Phil Harvey himself is an amazing pioneer  who set up DKT International one of the largest not for profit private providers of contraception and who provided 650 million condoms in 2011 in low income countries. He also set up Adam and Eve sex toys online store whose profits subsidizes the provision of family planning to DKT. He has taken on a few challenges in his life time including the US Government’s censorship laws and so we are of course over the moon that he lays out the argument for the sad fact that,

‘Sex has a long, negative reputation in human history.’

And how it’s important not just to talk about health but the other advantages of safer sex. Um like love and affection..

‘we’d do a better job I think if we addressed the subject of sexual pleasure head-on. After all, sex without pregnancy is a powerful expression of love for many couples.’

And of course the icing on the cake for us is his mention of us as ‘ a brave band’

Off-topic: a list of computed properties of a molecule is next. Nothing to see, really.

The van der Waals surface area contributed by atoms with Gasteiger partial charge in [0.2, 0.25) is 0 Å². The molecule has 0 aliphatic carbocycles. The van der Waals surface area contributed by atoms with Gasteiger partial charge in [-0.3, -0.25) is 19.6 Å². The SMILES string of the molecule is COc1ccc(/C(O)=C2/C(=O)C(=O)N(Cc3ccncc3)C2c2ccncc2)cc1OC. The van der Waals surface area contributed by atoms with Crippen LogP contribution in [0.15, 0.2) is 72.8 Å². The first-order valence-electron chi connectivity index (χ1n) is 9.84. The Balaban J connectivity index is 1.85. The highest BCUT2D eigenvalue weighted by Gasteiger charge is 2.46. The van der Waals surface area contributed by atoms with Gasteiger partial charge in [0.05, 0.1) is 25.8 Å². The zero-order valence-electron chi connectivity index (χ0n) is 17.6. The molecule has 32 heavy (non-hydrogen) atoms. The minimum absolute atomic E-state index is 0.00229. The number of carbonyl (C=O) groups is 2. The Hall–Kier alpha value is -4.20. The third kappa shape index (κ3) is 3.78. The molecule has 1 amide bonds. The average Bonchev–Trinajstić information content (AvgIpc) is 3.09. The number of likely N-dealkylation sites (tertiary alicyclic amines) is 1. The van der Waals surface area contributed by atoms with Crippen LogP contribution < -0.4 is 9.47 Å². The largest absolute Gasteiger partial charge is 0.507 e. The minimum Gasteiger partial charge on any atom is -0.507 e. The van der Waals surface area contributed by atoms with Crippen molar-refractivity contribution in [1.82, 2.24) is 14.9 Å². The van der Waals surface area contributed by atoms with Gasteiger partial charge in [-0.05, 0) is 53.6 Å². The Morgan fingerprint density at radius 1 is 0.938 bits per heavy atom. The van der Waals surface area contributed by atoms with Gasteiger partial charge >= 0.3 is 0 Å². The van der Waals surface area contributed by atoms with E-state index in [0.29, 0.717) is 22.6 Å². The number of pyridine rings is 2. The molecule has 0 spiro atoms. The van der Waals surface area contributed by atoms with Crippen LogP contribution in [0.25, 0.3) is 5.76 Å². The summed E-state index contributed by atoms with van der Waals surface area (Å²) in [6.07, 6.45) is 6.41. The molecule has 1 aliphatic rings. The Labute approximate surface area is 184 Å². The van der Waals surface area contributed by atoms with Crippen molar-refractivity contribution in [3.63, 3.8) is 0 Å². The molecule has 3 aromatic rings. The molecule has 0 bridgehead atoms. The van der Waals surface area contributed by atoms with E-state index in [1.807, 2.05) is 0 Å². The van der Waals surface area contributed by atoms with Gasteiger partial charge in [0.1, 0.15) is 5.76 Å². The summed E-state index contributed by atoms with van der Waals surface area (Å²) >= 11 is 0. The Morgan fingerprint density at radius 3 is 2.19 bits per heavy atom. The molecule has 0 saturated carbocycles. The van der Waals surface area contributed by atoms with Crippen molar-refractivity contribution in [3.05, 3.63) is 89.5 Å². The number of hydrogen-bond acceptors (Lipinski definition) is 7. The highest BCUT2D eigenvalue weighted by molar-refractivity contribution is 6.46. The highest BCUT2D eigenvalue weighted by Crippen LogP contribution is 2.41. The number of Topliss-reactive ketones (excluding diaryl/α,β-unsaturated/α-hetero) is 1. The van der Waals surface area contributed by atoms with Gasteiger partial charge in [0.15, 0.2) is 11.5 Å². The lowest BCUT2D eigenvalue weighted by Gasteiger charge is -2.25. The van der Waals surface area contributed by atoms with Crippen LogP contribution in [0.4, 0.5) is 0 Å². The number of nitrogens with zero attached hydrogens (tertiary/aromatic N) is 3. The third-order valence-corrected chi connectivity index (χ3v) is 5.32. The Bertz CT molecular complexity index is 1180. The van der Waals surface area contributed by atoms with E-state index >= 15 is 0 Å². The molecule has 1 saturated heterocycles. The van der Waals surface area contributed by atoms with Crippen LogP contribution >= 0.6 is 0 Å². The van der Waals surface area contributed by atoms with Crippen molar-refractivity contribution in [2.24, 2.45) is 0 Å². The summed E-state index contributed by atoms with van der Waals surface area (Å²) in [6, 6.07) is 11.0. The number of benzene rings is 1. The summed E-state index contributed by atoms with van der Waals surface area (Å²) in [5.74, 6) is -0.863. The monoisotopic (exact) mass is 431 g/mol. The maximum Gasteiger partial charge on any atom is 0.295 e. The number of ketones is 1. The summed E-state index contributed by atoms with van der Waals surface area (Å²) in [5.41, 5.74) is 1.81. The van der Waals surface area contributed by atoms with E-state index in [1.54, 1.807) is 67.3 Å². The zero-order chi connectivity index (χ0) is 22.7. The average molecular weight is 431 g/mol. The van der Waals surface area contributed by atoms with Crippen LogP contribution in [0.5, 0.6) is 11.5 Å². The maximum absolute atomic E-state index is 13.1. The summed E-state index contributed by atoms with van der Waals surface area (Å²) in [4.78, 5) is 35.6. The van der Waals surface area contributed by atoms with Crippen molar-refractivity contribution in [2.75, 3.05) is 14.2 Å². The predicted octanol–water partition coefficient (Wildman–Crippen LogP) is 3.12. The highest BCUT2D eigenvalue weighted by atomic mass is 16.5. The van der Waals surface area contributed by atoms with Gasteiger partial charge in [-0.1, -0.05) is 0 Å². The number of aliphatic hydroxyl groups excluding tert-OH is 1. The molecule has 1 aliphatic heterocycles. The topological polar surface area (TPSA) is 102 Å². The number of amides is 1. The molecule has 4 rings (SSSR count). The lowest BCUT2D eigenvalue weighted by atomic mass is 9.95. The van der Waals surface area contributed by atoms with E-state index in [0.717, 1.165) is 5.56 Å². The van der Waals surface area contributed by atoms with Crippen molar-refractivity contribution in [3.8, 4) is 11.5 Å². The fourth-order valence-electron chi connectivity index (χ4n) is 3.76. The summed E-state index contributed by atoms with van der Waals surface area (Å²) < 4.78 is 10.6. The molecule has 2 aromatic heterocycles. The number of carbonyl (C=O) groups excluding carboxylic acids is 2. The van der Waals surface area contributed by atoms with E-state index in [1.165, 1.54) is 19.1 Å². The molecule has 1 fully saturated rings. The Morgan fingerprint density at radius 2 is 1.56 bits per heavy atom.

‘There are some positive signs on the horizon. A brave band of concerned family planning and HIV/AIDs professionals has formed The Pleasure Project, which works tirelessly to remind conference goers and others that sexual pleasure is an important part of the equation. At one international conference, the Pleasure Project put up posters in the corridors, asking “Did you have sex with yourself last night?”

Oh yeah… Oh yeah…. dats us  (Dance around front room wiggle hips)

To finish off with some words of wisdom – but please read the article here

‘So let us celebrate. Sex is unquestionably necessary; why shouldn’t we be pleased that it is also good?’


So we are a little bit plesed (well actually quite a lot) because Professor Haddad from the Institute of Development Studies at Sussex University has written all about our evidence review ‘Everything you have ever wanted to know about pleasurable safer sex but were afraid to ask’…..we have replicated it in full below. Cos he deserves a gold medal in our ongoing pleasure Olympics..

Prioritising Pleasure: A Path to Safer Sex? by Lawrence Haddad

No, this blog is not a blatant attempt to increase my page views. It is about a new report produced for last week’s HIV/AIDS Conference in Washington DC: ‘Everything you have ever wanted to know about pleasurable safer sex but were afraid to ask Were Afraid to Ask.

It is produced by Wendy Knerr and Anne Philpott of the Pleasure Project for the IDS Sexuality and Development research programme.